by Liesl Clark
Ever since 1722, when Captain Jacob Roggeveen, a Dutchman and the first
European known to have reached Easter Island arrived, scholars have debated
the origins of the isolated population he found there. Did they sail from
the east, from South American soil, or from Central Polynesia to the north
and west? It is daunting to imagine a voyage to Easter Island from any
direction, which would have taken a minimum of two weeks, covering several
thousand miles of seemingly endless ocean. It is clear, however, that the
original inhabitants must have come from a sea-faring culture, adept at
building long-voyaging vessels and navigating the open seas.
Linguists estimate Easter Island's first inhabitants arrived around AD 400,
and most agree that they came from East Polynesia. The archaeological
record suggests a somewhat later date of settlement, between AD 700 and
800. As early as BC 5500 people in Melanesia were voyaging in boats and
trading in obsidian. The westward movement of people continued until Tahiti
and the Marquesas Islands were reached, at least by AD 300. Voyaging canoes
moved southward, northward and southeast to ultimately inhabit Easter
Island, Hawaii, and New Zealand, all in the short period of about 400 years.
When Europeans first explored the Pacific and sailed from island to island,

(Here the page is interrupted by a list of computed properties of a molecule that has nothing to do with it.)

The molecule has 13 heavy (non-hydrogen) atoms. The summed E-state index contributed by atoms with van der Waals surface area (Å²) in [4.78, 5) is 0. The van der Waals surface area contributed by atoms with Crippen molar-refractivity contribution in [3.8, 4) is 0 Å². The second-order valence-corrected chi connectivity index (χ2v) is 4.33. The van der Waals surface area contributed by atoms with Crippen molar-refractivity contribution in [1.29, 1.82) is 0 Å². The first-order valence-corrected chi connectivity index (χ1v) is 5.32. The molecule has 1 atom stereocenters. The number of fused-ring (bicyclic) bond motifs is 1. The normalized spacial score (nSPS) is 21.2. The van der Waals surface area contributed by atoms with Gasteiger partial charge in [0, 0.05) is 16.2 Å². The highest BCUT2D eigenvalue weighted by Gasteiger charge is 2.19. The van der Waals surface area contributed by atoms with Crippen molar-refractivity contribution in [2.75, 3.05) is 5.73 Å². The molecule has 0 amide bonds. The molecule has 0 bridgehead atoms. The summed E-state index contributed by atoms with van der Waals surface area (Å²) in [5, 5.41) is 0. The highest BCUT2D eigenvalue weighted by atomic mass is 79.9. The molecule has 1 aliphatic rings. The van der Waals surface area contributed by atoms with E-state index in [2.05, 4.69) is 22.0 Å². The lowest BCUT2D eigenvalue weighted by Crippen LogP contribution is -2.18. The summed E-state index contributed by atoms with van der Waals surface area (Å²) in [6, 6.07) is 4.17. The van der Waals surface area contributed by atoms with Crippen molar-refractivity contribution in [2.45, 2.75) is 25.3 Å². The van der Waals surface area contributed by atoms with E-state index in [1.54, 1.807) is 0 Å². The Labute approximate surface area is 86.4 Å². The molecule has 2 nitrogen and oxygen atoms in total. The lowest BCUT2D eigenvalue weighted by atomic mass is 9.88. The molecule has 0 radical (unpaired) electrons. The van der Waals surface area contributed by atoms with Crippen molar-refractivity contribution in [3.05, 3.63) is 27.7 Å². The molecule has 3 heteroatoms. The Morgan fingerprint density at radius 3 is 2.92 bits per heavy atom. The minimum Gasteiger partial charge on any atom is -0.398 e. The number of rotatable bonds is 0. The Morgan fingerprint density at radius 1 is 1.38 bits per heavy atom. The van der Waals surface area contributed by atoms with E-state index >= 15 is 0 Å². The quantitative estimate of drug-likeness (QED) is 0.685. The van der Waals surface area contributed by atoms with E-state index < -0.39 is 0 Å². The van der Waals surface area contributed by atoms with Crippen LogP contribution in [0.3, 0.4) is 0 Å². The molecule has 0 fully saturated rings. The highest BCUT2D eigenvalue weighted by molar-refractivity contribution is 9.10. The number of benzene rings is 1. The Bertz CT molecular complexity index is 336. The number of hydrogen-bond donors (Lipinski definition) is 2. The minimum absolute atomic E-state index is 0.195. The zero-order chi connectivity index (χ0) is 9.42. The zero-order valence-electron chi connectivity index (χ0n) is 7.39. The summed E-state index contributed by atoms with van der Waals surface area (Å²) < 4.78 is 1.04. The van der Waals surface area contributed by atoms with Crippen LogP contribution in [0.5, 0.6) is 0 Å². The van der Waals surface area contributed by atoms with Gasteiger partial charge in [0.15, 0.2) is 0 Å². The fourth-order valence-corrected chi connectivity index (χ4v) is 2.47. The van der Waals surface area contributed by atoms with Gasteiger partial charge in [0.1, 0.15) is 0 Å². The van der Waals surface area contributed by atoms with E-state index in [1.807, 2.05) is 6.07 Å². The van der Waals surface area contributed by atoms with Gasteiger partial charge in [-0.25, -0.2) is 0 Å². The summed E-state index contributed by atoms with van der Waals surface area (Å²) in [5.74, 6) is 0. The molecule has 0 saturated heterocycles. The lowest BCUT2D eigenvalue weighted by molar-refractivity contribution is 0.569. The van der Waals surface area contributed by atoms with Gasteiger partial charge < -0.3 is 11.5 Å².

they noticed that the people of various islands, no matter how distant, had
similar customs. Inhabitants looked similar in appearance and they were
often able to understand each other, even though they came from islands
thousands of miles apart. These linguistic links point to a genealogical
bond that ties the people of the Pacific to one another. Indeed, in 1994,
DNA from 12 Easter Island skeletons was found to be Polynesian.
According to an Easter Island legend, some 1,500 years ago a Polynesian
chief named Hotu Matu'a ("The Great Parent") sailed here in a double canoe
from an unknown Polynesian island with his wife and extended family. He may
have been a great navigator, looking for new lands for his people to
inhabit, or he may have been fleeing a land rife with warfare. Early
Polynesian settlers had many motivations for seeking new islands across
perilous oceans. It's clear that they were willing to risk their lives to
find undiscovered lands. Hotu Matu'a and his family landed on Easter Island
Anakena Beach. Te-Pito-te-Henua, "end of the land," or "land's
end," is an early name for the island.
On Rapa Nui, the more modern, and local, name for Easter Island, large palm
forests flourished. Upon arrival, early Rapanui settlers would have planted
the plants that they brought with them: banana trees, taro root, and
perhaps even the sweet potato.
Enigma of the Sweet Potato
The existence of the sweet potato in Polynesia appears to leave open the
question of who were the original inhabitants of Rapa Nui. Botanists have
proven that the sweet potato originally came from South America. Does this
mean that people from South America could have colonized the Pacific?
According to Thor Heyerdahl, people from a pre-Inca society took to the
seas from Peru and voyaged east to west, sailing in the prevailing westerly
trade winds. He believes they may have been aided, in an El Niño year, when
the course of the winds and currents may have hit Rapa Nui directly from
South America. In 1947, Heyerdahl himself showed that it was possible, at
least in theory; using a balsa raft named Kon Tiki, he drifted 4,300